Medicare’s "Two-Midnight Rule” – Where are we now after all of the rulemaking?
It looks like the Medicare “Two-Midnight Rule” is here to stay. After so many changes to the rule since it was first announced by the Centers for Medicare and Medicaid Services (CMS), where did we finally end up? What is the current state of Medicare policy for when a patient’s hospital services are properly billed as inpatient hospital services under Medicare Part A?
The Two-Midnight Rule was created by CMS in the 2014 Hospital Inpatient Prospective Payment Rule, effective on October 1, 2013, to, in CMS’s words, “provide greater clarity to hospital and physician stakeholders, and address the higher frequency of beneficiaries being treated as hospital outpatients.” The Two-Midnight Rule was supposed to be more black and white, but as CMS found out from both industry trade associations and hospitals, the rule was not exactly a model of clarity. Thus, since it was first announced in 2013, CMS has modified and clarified the rule a number of times, most recently in the final 2016 Hospital Outpatient Prospective Payment System and Ambulatory Surgical Center Payment System Rule issued on October 30, 2015 (the Final Rule). All of those modifications have made it difficult to know what standard hospitals should use when determining whether a patient is properly admitted as an inpatient to the hospital. This analysis sorts through all the changes and sets forth the current state of the Two-Midnight Rule that hospitals should use to determine when a patient is appropriately admitted as an inpatient under the Medicare rules effective January 1, 2016.
The original version of the Two-Midnight Rule provided that:
- Inpatient admissions would generally be payable under Medicare Part A if the admitting practitioner ordered the admission based on the expectation that the patient required a hospital stay that crossed two midnights and the medical record supported that reasonable expectation;
- Medicare Part A payment was generally not appropriate for hospital stays expected to last fewer than two midnights, and only cases involving an inpatient-only procedure or that were a “rare and unusual exception” or unforeseen circumstances (such as beneficiary death or transfer that resulted in a shorter than expected stay) were exceptions to the general rule and could be appropriate for Part A payment; and
- A physician’s order for inpatient hospital services was required as a condition of payment and the inpatient stay was not considered to commence until the order to admit was given (and the order had to be authenticated prior to the patient’s discharge). In addition, a physician certification of the length of stay expectation and medical necessity for inpatient hospital services had to be completed, signed, dated and documented in the patient’s medical record prior to discharge.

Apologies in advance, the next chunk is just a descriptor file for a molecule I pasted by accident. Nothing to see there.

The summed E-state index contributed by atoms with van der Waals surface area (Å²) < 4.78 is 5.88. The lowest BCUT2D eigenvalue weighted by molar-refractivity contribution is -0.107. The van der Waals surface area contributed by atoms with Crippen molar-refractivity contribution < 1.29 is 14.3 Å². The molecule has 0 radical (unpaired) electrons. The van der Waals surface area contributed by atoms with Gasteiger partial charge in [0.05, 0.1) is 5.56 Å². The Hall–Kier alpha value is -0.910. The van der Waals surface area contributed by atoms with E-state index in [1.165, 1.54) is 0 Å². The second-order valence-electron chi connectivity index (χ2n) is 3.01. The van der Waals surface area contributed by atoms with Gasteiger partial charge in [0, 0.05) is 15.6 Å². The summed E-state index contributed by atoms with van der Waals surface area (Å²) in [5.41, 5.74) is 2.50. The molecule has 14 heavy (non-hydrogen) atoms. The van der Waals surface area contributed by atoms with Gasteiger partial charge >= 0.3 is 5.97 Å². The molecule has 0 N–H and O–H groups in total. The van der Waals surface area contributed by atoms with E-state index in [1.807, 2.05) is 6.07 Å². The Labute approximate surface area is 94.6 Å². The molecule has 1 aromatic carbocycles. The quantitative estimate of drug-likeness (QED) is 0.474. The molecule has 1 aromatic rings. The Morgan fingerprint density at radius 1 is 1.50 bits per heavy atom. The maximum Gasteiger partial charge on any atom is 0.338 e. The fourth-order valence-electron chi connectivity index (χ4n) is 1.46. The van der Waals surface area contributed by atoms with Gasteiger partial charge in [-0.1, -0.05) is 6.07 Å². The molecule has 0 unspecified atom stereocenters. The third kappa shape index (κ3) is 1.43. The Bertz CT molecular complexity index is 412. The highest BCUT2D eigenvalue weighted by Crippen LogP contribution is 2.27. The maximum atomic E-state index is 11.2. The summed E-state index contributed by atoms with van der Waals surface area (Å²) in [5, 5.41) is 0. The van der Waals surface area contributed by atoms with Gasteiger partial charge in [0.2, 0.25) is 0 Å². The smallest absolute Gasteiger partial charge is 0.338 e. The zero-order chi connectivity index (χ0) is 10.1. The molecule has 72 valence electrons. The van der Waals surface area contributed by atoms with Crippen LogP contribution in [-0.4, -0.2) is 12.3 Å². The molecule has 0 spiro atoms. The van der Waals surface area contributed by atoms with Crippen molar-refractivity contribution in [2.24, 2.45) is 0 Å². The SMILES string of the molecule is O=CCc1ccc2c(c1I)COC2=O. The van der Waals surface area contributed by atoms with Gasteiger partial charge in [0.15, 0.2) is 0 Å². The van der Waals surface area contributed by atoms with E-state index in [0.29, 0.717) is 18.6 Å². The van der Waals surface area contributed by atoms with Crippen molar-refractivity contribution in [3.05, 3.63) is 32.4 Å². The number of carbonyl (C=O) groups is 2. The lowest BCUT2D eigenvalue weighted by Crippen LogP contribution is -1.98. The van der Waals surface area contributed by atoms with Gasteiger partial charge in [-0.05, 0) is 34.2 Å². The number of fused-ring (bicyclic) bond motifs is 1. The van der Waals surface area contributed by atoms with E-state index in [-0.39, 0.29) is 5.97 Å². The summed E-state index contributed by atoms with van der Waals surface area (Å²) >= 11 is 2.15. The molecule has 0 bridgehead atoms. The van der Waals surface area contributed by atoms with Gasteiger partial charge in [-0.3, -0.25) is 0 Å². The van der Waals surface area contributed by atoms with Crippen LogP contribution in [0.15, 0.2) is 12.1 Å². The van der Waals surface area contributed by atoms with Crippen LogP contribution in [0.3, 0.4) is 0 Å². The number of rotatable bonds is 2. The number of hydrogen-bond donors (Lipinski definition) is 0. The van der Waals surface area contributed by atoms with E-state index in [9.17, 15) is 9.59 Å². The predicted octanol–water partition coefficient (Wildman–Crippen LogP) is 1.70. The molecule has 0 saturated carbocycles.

Through the many iterations and clarifications of the Two-Midnight Rule that hospitals have seen in the past two-plus years, the physician certification requirement was eliminated for inpatient lengths of stay under 20 days, and other significant changes have also been implemented. Under the Final Rule, CMS is providing more flexibility in determining when a patient is appropriately admitted as an inpatient so the patient’s hospital services are appropriate for Part A payment. The Final Rule maintains the two-midnight benchmark and the requirement that a physician (or other eligible practitioner) order the inpatient admission but has granted some flexibility for determining when an inpatient admission does not meet the benchmark (i.e., not expected to stay in the hospital crossing two midnights) but should nonetheless be payable under Part A by allowing for Part A payment on a case-by-case basis based on the judgment of the admitting physician and the documentation in the medical record supporting the practitioner’s determination that the patient requires inpatient hospital care. The Final Rule provides that if the hospital stay spans fewer than two midnights, in order to be payable under Part A as an inpatient stay, the documentation in the patient’s medical record must support either: (1) the admitting physician’s reasonable expectation that the patient will require hospital care spanning at least two midnights, or (2) the physician’s determination that the patient requires formal admission to the hospital on an inpatient basis even though the patient’s stay is expected to span fewer than two midnights. CMS reiterated in the Final Rule some of the factors that are relevant to whether a physician’s determination that a patient should be admitted as an inpatient despite the expectation that the stay will not span two midnights is appropriate:
- The severity of the signs and symptoms exhibited by the patient;
- The medical predictability of something adverse happening to the patient; and
- The need for diagnostic studies that appropriately are outpatient services.
To show how the Medicare regulation setting forth the Two-Midnight Rule for inpatient hospital admissions has changed from the 2014 final rule (effective October 1, 2013) to the 2016 Final Rule (effective January 1, 2016), we have provided a redline comparison of 42 CFR 412.3 to show the “before” and “after.”